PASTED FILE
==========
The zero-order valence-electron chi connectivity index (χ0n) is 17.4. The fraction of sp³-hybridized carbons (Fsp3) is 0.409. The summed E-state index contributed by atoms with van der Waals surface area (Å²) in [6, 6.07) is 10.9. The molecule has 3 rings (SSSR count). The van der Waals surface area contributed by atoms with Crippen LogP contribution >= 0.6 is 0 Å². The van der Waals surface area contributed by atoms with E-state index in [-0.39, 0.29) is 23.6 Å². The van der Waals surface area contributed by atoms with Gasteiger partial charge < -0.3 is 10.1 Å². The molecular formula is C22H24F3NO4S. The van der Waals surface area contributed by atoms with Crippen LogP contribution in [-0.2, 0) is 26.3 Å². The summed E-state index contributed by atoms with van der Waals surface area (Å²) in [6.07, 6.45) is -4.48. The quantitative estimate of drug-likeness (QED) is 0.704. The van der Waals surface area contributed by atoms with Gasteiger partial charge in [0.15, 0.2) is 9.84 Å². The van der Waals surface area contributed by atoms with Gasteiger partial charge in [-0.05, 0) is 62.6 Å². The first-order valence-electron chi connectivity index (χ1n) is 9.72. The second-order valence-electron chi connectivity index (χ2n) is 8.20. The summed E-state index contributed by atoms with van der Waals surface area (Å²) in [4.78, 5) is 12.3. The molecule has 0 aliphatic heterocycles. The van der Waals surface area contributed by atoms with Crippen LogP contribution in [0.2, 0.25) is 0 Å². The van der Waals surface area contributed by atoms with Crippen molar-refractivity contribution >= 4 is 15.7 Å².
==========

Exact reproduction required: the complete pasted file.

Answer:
The zero-order valence-electron chi connectivity index (χ0n) is 17.4. The fraction of sp³-hybridized carbons (Fsp3) is 0.409. The summed E-state index contributed by atoms with van der Waals surface area (Å²) in [6, 6.07) is 10.9. The molecule has 3 rings (SSSR count). The van der Waals surface area contributed by atoms with Crippen LogP contribution >= 0.6 is 0 Å². The van der Waals surface area contributed by atoms with E-state index in [-0.39, 0.29) is 23.6 Å². The van der Waals surface area contributed by atoms with Gasteiger partial charge < -0.3 is 10.1 Å². The molecular formula is C22H24F3NO4S. The van der Waals surface area contributed by atoms with Crippen LogP contribution in [-0.2, 0) is 26.3 Å². The summed E-state index contributed by atoms with van der Waals surface area (Å²) in [6.07, 6.45) is -4.48. The quantitative estimate of drug-likeness (QED) is 0.704. The van der Waals surface area contributed by atoms with Gasteiger partial charge in [0.15, 0.2) is 9.84 Å². The van der Waals surface area contributed by atoms with Gasteiger partial charge in [-0.05, 0) is 62.6 Å². The first-order valence-electron chi connectivity index (χ1n) is 9.72. The second-order valence-electron chi connectivity index (χ2n) is 8.20. The summed E-state index contributed by atoms with van der Waals surface area (Å²) in [4.78, 5) is 12.3. The molecule has 0 aliphatic heterocycles. The van der Waals surface area contributed by atoms with Crippen LogP contribution in [0.2, 0.25) is 0 Å². The van der Waals surface area contributed by atoms with Crippen molar-refractivity contribution >= 4 is 15.7 Å².